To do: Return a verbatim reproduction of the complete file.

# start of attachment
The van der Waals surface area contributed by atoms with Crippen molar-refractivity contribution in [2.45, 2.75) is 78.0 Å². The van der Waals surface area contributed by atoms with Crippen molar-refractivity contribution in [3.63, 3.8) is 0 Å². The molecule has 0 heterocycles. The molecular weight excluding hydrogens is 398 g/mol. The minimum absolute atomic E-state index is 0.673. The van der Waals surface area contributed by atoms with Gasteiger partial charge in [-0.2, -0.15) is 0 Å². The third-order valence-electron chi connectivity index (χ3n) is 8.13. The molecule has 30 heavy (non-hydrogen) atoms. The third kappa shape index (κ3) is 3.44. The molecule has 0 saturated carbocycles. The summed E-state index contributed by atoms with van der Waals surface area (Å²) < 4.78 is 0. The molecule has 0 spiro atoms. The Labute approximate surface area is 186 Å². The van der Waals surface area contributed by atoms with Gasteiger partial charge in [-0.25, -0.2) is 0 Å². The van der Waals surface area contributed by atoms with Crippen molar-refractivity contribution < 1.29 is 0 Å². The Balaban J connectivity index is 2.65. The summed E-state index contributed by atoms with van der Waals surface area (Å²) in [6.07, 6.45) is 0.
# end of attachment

The van der Waals surface area contributed by atoms with Crippen molar-refractivity contribution in [2.45, 2.75) is 78.0 Å². The van der Waals surface area contributed by atoms with Crippen molar-refractivity contribution in [3.63, 3.8) is 0 Å². The molecule has 0 heterocycles. The molecular weight excluding hydrogens is 398 g/mol. The minimum absolute atomic E-state index is 0.673. The van der Waals surface area contributed by atoms with Gasteiger partial charge in [-0.2, -0.15) is 0 Å². The third-order valence-electron chi connectivity index (χ3n) is 8.13. The molecule has 30 heavy (non-hydrogen) atoms. The third kappa shape index (κ3) is 3.44. The molecule has 0 saturated carbocycles. The summed E-state index contributed by atoms with van der Waals surface area (Å²) < 4.78 is 0. The molecule has 0 spiro atoms. The Labute approximate surface area is 186 Å². The van der Waals surface area contributed by atoms with Gasteiger partial charge in [-0.25, -0.2) is 0 Å². The van der Waals surface area contributed by atoms with Crippen molar-refractivity contribution < 1.29 is 0 Å². The Balaban J connectivity index is 2.65. The summed E-state index contributed by atoms with van der Waals surface area (Å²) in [6.07, 6.45) is 0.